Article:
Zombie Nation (2005)
After watching this movie, I had the urge to go back through the movies I've already seen and increase their ratings, because now I have to recalibrate my zero point. I thought Zombie Doom was bad, but at least the director of that film put some effort into his special effects and his sets. Ulli Lommel, writer and director of this film, should be ashamed to call himself a filmmaker. I see that he actually has quite a lengthy resume on IMDB, but if his other films are anything like this one, he must be paying for all his films himself, because I can't imagine anyone else paying for him to make them.
Let me set the story for you. Welcome to L.A. police precinct 707, where they work in a warehouse, and film props and lighting equipment are laying around in plain sight. Nobody has an office with a door, just a divider between them and the next desk over. And I don't mean cubes, I mean a single divider on a stand between desks. The older cops are all old war buddies, who cover for their friends' trangressions, and they take care to hire only stupid rookies, so that if one of the rookies sees his partner abducting women and taking them to his home (also a warehouse), later to emerge with a large duffel bag and no woman, the rookie takes quite a while to suspect that something might be fishy about that. Of course, if a cop is doing this in front of his new partner, he can't be all that bright either.
But that's what happens in this movie. Senior cop Joe Singer (Günther Ziegler), ostensibly raised in Alabama but with a thick German accent, uses offenses like jaywalking to arrest women and take them to his warehouse, where he performs some kind of physical examination on them, kills them with an injection, and then briefly cuddles with them before his mother's voice in his head tells him that she's "failed the test." His rookie partner, Vitalio (Brandon Dean), is forced to wait outside the warehouse while all this is going on, and for a while Vitalio blindly accepts Singer's explanation that he released the women and they went on their way.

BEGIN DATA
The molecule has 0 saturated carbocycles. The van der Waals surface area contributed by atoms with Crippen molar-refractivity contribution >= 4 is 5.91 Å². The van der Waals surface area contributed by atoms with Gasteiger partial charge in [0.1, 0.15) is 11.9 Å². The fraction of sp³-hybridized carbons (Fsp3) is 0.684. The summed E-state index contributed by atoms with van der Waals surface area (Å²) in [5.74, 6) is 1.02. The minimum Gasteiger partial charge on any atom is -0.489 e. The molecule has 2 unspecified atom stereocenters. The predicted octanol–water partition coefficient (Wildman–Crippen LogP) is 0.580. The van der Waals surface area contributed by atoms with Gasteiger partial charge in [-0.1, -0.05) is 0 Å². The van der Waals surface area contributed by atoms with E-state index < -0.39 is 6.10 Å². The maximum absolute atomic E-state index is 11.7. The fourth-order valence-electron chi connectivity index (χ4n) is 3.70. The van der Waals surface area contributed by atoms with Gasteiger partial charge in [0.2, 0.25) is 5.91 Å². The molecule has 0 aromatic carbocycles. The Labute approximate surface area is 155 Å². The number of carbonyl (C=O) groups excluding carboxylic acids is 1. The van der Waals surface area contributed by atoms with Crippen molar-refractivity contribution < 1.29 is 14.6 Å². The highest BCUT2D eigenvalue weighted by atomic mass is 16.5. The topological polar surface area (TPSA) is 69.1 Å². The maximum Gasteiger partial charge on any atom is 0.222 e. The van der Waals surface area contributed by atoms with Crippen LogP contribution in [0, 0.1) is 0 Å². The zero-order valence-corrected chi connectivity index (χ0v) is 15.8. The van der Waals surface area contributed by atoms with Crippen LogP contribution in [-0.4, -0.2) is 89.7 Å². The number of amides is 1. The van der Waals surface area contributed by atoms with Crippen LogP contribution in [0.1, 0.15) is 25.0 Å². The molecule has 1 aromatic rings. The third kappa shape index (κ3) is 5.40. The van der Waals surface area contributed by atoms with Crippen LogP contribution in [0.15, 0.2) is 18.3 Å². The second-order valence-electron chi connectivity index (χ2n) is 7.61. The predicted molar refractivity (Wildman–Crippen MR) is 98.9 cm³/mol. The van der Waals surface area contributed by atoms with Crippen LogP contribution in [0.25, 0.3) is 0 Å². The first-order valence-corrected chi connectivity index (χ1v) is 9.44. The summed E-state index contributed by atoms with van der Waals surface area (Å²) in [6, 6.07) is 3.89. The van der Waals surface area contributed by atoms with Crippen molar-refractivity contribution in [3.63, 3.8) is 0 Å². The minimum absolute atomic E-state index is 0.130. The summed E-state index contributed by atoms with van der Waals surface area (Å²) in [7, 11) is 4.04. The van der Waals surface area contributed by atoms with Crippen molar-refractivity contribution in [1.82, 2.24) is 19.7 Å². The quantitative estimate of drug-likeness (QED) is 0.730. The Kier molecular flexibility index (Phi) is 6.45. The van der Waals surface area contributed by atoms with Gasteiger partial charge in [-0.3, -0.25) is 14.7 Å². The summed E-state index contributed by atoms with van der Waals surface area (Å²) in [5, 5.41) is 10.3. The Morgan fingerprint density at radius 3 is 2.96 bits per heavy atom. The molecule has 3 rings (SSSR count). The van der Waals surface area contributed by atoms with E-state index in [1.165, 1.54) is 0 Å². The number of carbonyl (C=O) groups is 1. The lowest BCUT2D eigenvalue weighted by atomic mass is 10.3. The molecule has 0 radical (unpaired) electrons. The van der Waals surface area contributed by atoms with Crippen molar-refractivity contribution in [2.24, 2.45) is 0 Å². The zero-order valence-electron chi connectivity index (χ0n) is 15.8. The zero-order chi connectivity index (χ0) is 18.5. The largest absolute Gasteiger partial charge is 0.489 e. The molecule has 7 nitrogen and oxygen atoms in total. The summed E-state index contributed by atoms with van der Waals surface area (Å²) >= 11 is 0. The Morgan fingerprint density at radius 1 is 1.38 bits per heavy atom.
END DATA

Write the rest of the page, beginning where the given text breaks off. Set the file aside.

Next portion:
Unfortunately for Singer, one of his victims has been given a "protection" spell by voodoo priestesses. Apparently this spell didn't actually extend to protecting her, but it did let her come back from the dead to exact revenge, along with the other four victims in the movie. Why did the other four come back too? Don't ask silly questions.
Ridiculousness gets piled on ridiculousness as the movie goes on. I could make quite a long review by detailing the ineptitude of Ulli Lommel, and it would be cleansing for me, but probably sort of tedious for you. Let me just touch briefly on the special effects; the zombie makeup consisted completely of darkened eyes. That's it. Four of these women were buried in the ground and one at sea, some for a while, and when they come back, their clothes are clean, their hair is styled, and their faces are expressive and eyes sparkling. Oh, but their eye sockets are dark! They must be undead!
You might be wondering, where does the title "Zombie Nation" come from? That's an excellent question, since there are only five zombies in the movie. The primary reason, I think, is that Lommel thought that title might get some people to actually watch the movie. Of course, then he still has to justify it, which he does in a two-minute scene where the five zombie women speculate that there might be millions of zombies just like them out there, somehow having escaped the notice of ordinary humans.
I'm not sure how to feel about the actors in this film. An actor has to eat, but they really must all have been desperate for the money to even touch this script. I would say that maybe Lommel has pictures of them in compromising situations, but any picture he has can't be worse than showing someone this film. Ironically, I think the lead actor was the worst. The others might have been ok, but it was really hard to tell with the completely pathetic, amateurish, nonsensical writing. And that's being kind. Do not watch this movie.